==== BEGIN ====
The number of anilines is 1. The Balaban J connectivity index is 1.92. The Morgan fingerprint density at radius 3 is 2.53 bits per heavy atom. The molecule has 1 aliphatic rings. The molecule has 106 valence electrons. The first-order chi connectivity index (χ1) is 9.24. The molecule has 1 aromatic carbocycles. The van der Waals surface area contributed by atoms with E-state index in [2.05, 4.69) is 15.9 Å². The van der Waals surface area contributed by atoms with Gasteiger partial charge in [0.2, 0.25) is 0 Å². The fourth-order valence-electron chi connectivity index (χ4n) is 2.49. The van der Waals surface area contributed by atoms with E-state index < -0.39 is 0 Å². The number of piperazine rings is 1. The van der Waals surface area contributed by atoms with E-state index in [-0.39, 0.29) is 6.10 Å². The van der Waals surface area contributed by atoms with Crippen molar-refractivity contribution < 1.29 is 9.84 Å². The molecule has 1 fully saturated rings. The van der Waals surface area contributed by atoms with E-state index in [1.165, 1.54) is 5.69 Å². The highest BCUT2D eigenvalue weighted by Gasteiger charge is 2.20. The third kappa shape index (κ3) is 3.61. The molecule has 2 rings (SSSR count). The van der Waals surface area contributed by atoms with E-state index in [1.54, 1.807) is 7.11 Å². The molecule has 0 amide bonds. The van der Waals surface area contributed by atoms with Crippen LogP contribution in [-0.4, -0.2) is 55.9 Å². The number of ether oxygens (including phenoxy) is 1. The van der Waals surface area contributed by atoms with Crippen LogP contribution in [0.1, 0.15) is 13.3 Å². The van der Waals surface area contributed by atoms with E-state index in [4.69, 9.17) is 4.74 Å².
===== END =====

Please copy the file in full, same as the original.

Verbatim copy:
The number of anilines is 1. The Balaban J connectivity index is 1.92. The Morgan fingerprint density at radius 3 is 2.53 bits per heavy atom. The molecule has 1 aliphatic rings. The molecule has 106 valence electrons. The first-order chi connectivity index (χ1) is 9.24. The molecule has 1 aromatic carbocycles. The van der Waals surface area contributed by atoms with E-state index in [2.05, 4.69) is 15.9 Å². The van der Waals surface area contributed by atoms with Gasteiger partial charge in [0.2, 0.25) is 0 Å². The fourth-order valence-electron chi connectivity index (χ4n) is 2.49. The van der Waals surface area contributed by atoms with E-state index < -0.39 is 0 Å². The number of piperazine rings is 1. The van der Waals surface area contributed by atoms with E-state index in [-0.39, 0.29) is 6.10 Å². The van der Waals surface area contributed by atoms with Crippen molar-refractivity contribution < 1.29 is 9.84 Å². The molecule has 1 fully saturated rings. The van der Waals surface area contributed by atoms with E-state index in [1.165, 1.54) is 5.69 Å². The highest BCUT2D eigenvalue weighted by Gasteiger charge is 2.20. The third kappa shape index (κ3) is 3.61. The molecule has 2 rings (SSSR count). The van der Waals surface area contributed by atoms with E-state index in [1.54, 1.807) is 7.11 Å². The molecule has 0 amide bonds. The van der Waals surface area contributed by atoms with Crippen LogP contribution in [-0.4, -0.2) is 55.9 Å². The number of ether oxygens (including phenoxy) is 1. The van der Waals surface area contributed by atoms with Crippen LogP contribution in [0.1, 0.15) is 13.3 Å². The van der Waals surface area contributed by atoms with E-state index in [4.69, 9.17) is 4.74 Å².